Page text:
Brian Branch might never come off the field for the Lions defense this season

With an different role in store, the Lions may just never take Brian Branch off the field in 2024.
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Brian Branch inexplicably fell to the Detroit Lions in the second round of the 2023 draft, for cosmetic reasons that nothing do to with football (smaller size, a slow 40 at the NFL Combine). He proved himself to be a steal by literally being one of the best slot corners in the league last year, leading the team in pass breakups (13) along with 74 total tackles and seven tackles for loss.

There was talk earlier this offseason about giving Branch more snaps at safety this season. Offseason moves to bolster the cornerback depth chart have fully opened the door to that, though it feels foolish to move Branch off a role he was so effective in all that much.

Branch sat out OTAs after offseason surgery, but all indications he will fine for the start of training camp.

On Tuesday, Lions' defensive assistant Jim O'Neil spoke to reporters. With his role coaching the secondary, Branch was a natural topic.

Brian Branch may simply never come off the field this season

With the important note that O'Neil is in his first season on the Lions' staff, here's what he said about Branch.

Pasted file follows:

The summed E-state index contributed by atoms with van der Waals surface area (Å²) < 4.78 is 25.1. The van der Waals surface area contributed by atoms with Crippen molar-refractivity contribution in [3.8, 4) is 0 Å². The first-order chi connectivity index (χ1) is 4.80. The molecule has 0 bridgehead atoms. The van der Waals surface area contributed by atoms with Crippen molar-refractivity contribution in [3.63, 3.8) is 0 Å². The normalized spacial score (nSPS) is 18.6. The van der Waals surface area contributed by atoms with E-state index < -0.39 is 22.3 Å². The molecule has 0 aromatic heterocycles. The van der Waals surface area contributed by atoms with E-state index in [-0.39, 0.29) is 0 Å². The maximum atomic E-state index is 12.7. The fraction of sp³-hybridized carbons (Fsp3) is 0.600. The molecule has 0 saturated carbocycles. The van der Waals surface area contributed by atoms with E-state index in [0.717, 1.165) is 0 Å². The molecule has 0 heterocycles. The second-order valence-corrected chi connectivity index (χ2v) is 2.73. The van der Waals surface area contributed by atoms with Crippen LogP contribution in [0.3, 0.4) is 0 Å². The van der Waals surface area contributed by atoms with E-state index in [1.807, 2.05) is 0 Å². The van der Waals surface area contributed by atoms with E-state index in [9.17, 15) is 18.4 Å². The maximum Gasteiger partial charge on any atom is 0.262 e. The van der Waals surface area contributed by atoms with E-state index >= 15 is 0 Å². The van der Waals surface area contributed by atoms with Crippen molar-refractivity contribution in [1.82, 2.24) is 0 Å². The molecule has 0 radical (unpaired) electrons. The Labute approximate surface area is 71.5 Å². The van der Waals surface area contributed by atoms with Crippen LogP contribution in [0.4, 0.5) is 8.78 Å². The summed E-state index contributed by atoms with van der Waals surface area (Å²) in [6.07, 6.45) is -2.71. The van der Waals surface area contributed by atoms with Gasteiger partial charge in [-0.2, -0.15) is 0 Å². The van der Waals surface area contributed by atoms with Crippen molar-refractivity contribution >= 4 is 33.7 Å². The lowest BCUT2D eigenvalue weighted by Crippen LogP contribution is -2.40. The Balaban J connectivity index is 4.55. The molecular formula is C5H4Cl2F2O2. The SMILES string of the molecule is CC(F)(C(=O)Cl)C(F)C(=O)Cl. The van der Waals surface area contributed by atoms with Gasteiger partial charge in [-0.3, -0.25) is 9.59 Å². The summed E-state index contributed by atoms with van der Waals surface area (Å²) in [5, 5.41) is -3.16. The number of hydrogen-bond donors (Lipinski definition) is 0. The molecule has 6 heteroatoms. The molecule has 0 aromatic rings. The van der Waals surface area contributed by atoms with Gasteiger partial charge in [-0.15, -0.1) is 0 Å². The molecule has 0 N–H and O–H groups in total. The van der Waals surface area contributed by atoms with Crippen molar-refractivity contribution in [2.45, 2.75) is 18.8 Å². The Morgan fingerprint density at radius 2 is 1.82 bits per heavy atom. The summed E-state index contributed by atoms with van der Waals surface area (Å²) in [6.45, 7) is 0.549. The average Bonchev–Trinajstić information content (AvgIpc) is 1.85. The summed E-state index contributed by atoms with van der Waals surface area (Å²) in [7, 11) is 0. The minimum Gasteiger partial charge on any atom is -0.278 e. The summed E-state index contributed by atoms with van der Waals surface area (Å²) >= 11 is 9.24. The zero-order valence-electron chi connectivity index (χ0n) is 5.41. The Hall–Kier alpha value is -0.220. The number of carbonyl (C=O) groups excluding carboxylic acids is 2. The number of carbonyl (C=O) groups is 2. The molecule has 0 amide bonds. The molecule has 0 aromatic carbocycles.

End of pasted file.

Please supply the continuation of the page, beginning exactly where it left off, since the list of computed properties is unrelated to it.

"Last year they were a little more hesitant with BB (Branch) to just kind of fix him at one spot. Now that he's going into Year 2, I think we'll be more aggressive with him," O'Neil said. "He's the type of player you want to see out there on all three downs, so we're going to push him to that. At the end of the day, he still has to come out in training camp, and he has to take that job."

"I think he can be really good," O'Neil said. "I think he can be one of the better ones (safeties) in the league coming off the rookie campaign he just had and some of the things he did coverage-wise and run-fit-wise and blitzing. I'm excited about him. I'm really excited about him."

After hearing O'Neil and others speak, Jeremy Reisman of Pride of Detroit took a run at predicting the Lions' starting secondary-with an important note that certain personnel packages would shift things. It's a testament to the depth that's now in the Detroit secondary.

O'Neil also noted how defensive coordinator Aaron Glenn prefers his nickel corners to have some safety in their background, and Glenn has noted C.J. Gardner-Johnson as a developmental model for Branch. Gardner-Johnson started his career in New Orleans, with Glenn as his position coach, in a nickel role before later becoming a ball-hawking safety.

It all points to Branch have a more versatile, wide-ranging role in the Lions' defense this year. Health-permitting, and however sarcastically with a hint of truth, he might just never come off the field.